Member Tricia Canavan asked if those with the largest losses were reflective of those traditionally lowest performing. Curtin said that it was a mix, with the largest losses "by no means just a list of our historically lowest performing schools." Canavan wondered when the paths would converge, saying she had some real concerns for the students most impacted. Curtin said,"I think it's important that we recognize that those that are furthest behind, getting back to recovery is very much progress," reiterating,"We need to meet our schools where they are right now." He noted,"We have kids coming up into our tested grades right now who likewise were impacted by the pandemic," commenting further, "Yes, they would have a long runway, but I think it's really important to acknowledge what kind of progress that would be." While saying she didn't want to liken this to the Jim Crow South, Canavan nonetheless said the phrase in her mind was "separate but equal." She said with so much funding available, "we should be looking at wildly different strategies." While observing "we have tensions here on local control," she wondered if SOA could be used "as a lever" to require particular favored interventions.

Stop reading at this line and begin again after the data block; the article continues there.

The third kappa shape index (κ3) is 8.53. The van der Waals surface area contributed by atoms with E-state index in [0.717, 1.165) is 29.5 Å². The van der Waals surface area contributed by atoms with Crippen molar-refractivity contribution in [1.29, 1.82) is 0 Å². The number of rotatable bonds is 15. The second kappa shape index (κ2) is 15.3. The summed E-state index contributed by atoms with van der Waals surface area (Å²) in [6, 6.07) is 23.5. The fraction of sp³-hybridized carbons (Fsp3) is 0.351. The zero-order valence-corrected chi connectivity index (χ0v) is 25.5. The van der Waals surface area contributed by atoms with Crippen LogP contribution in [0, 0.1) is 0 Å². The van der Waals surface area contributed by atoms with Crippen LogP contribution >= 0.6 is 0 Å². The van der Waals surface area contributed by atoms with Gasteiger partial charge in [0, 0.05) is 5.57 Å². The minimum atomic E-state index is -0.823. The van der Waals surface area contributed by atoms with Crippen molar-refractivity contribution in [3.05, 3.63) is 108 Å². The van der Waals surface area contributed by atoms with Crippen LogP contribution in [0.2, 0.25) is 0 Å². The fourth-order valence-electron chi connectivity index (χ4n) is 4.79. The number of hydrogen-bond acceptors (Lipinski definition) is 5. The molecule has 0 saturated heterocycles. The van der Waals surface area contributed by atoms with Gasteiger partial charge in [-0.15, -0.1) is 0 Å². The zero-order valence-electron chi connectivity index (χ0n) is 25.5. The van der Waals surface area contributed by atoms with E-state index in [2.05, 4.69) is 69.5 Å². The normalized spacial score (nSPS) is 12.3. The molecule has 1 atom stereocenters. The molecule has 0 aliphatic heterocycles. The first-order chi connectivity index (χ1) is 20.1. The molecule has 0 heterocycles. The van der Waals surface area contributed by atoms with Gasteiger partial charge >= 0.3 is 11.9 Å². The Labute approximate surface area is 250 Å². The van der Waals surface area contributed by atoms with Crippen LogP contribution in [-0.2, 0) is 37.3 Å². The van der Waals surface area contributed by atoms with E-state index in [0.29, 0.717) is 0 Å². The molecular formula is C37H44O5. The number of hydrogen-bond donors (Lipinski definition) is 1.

Member Marty West asked for confirmation that the Department would be working to ensure that the targets that are set would be more ambitious than those set under the previous system if it had simply continued. Curtin said that in year one, guarantee they'd be at least as rigorous as the previous system; for the bottom distribution, they would be much more rigorous.